Additional initiatives of the OCE that may benefit from international collaboration include Project Pragmatica, which aims to simplify clinical trials by replicating real-world experiences and trying not to over-complicate trial design by collecting unnecessary data.

Bi Jingquan, Executive Vice Chairman of the China Center for International Economic Exchanges in Beijing, and former Commissioner of the China Food and Drug Administration, reflected on how the U.S. and China can work together to promote regulatory collaboration on cancer clinical trials. “The MSK-CTONG Annual Symposium is an important platform for China-U.S. collaboration and exchange in the fight against cancer. It is also an important reflection of the collaboration between the two countries’ medical and scientific communities in fighting cancer and promoting the health of humanity,” said Chairman Bi, who urged Dr. Pazdur to use his influence to help remove obstacles so that the “China National Medical Products Administration (NMPA) can become an official member of Project Orbis to promote simultaneous regulatory reviews between the two countries and accelerate cancer drug approvals.”

Chairman Bi highlighted China’s regulatory infrastructure reform in becoming a member of the International Council for Harmonisation (ICH) in 2017, having adopted international standards. He emphasized, “In recent years China has made substantial progress in the development of its biopharmaceutical industry, with abundant medical resources and a huge market,” expressing confidence that China “can contribute more towards the global fight against cancer.”

Other distinguished guest speakers included Justin Finnegan, Managing Director APAC, Bloomberg New Economy, and Russell Flannery, Editor-at-Large, Forbes Magazine.

A Focus on Liquid Biopsy to Identify Residual Disease  

The Scientific Panel opened with enthusiasm surrounding customization of treatments for the individual patient. The first speaker, Dr. Pedram Razavi, Director of Liquid Biopsy and Genomics of the global Biomarker Development Program at MSK, presented results from liquid biopsy-guided clinical trials. Dr. Razavi noted the limitations of the current treatment of patients with early-stage solid tumors, but emphasized the use of standard risk assessments and predictive tests.

“We should not disregard the decades of existing data, but instead add to our knowledge and improve designs by adding liquid biopsy assessment,” he said. He shared clinical trial designs of MSK’s guided treatment strategies using liquid biopsy to detect circulating tumor DNA (ctDNA) biomarkers in patients and group patients with minimal residual disease (MRD).

“By adding liquid biopsy to current assessments, patients can be stratified into subgroups—true MRD positive vs. MRD negative disease and monitored for response to therapy at the molecular level,” concluded  Dr. Razavi. “There is a real opportunity to make a meaningful impact on patient outcomes if patients with MRD are identified and intercepted earlier to treat.”

Democratizing Access to Biomarker Technology

Dr. Jorge Reis-Filho, Chief, Experimental Pathology at MSK, shared the hospital’s mission to accelerate development and democratize access to biomarker technology through partnerships to generate the evidence required for biomarkers to be adequately deployed. Dr. Reis-Filho’s presentation focused on using artificial intelligence (AI) to enable access to complex biomarkers and specialized pathology expertise. AI technology can quickly and accurately analyze tissue slides to identify phenotypic and even genotypic traits, along with opportunities to discover novel biological subtypes. Through an international collaboration with Brazil, MSK performed the first real-world validation of the first and only FDA-approved AI system to detect prostate cancer in prostate biopsies.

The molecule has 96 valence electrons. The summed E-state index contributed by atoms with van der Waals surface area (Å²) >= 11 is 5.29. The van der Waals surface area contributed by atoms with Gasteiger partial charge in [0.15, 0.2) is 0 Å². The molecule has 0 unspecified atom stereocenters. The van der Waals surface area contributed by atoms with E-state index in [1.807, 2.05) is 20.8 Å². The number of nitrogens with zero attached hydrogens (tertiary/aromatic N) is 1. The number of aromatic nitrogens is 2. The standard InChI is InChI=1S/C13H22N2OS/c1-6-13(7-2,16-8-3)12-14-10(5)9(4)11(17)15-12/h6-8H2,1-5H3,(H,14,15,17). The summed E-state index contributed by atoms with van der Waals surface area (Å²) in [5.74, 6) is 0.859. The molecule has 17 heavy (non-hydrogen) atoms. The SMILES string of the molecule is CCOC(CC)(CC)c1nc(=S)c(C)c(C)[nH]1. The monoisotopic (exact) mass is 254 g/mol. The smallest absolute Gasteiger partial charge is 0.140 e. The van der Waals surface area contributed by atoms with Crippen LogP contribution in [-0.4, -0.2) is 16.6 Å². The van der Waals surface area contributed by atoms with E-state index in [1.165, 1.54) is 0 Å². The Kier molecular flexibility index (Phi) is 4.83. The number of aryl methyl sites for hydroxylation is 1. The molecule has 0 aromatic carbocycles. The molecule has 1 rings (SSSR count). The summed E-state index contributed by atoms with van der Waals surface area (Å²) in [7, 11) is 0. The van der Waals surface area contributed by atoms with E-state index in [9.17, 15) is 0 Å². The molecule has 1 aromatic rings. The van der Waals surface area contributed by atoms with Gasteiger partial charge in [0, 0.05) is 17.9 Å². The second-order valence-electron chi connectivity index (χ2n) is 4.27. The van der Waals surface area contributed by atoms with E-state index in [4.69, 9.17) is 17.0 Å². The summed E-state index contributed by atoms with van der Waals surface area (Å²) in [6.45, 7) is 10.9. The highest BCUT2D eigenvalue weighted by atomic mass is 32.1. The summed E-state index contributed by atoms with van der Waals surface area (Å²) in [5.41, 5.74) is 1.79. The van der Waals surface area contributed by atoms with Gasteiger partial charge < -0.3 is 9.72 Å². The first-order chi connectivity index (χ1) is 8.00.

Additional panels focused on the eXalt 3 Study for ALK positive lung cancer, Design and Implementation of Patient-Centric Clinical Trials, and Phase 1 Clinical Trials for Developmental Therapeutics. MSK leadership and faculty speakers included Jeffrey Drebin, Chair, Department of Surgery; Simon Powell, Chair, Department of Radiation Oncology; Larry Norton, Senior Vice President; Luis Diaz Jr., Head of Solid Tumor Oncology; Charles Rudin, Chief of Thoracic Oncology; Howard Scher, Head of Biomarker Development Program; Valerie Rusch, Vice Chair for Clinical Research, Department of Surgery; William Travis, Director of Thoracic Pathology; Fernando Santini, Attending Thoracic Oncologist; Gaetano Rocco, Attending Thoracic Surgeon; Isabel Preeshagul, Attending Thoracic Oncologist; Dazhi Liu, Early Drug Development Clinical Pharmacist; Nancy Lee, Vice Chair, Department of Radiation Oncology and Chief of Proton Therapy, and Si-Yang Liu, CTONG Visiting Investigator. CTONG leadership presence included Yi-Long Wu, President of CTONG; and Qing Zhou, President, Cancer Hospital of Guangdong Provincial People’s Hospital.

The Symposium concluded with a vision for the future. MSK’s work with CTONG and China is just one way to establish and strengthen international research partnerships that bring the world together to accelerate the cure for cancer. The international strategy is to expand our mission-driven partnerships with multiple academic, industry, government, media, and philanthropic stakeholders in other countries to accelerate clinical development and fast-track approvals of novel cancer treatments and prevention. Lifesaving breakthroughs may be made available to patients sooner, not only in the New York tri-state area, but to diverse patient populations worldwide—including underserved and remote communities.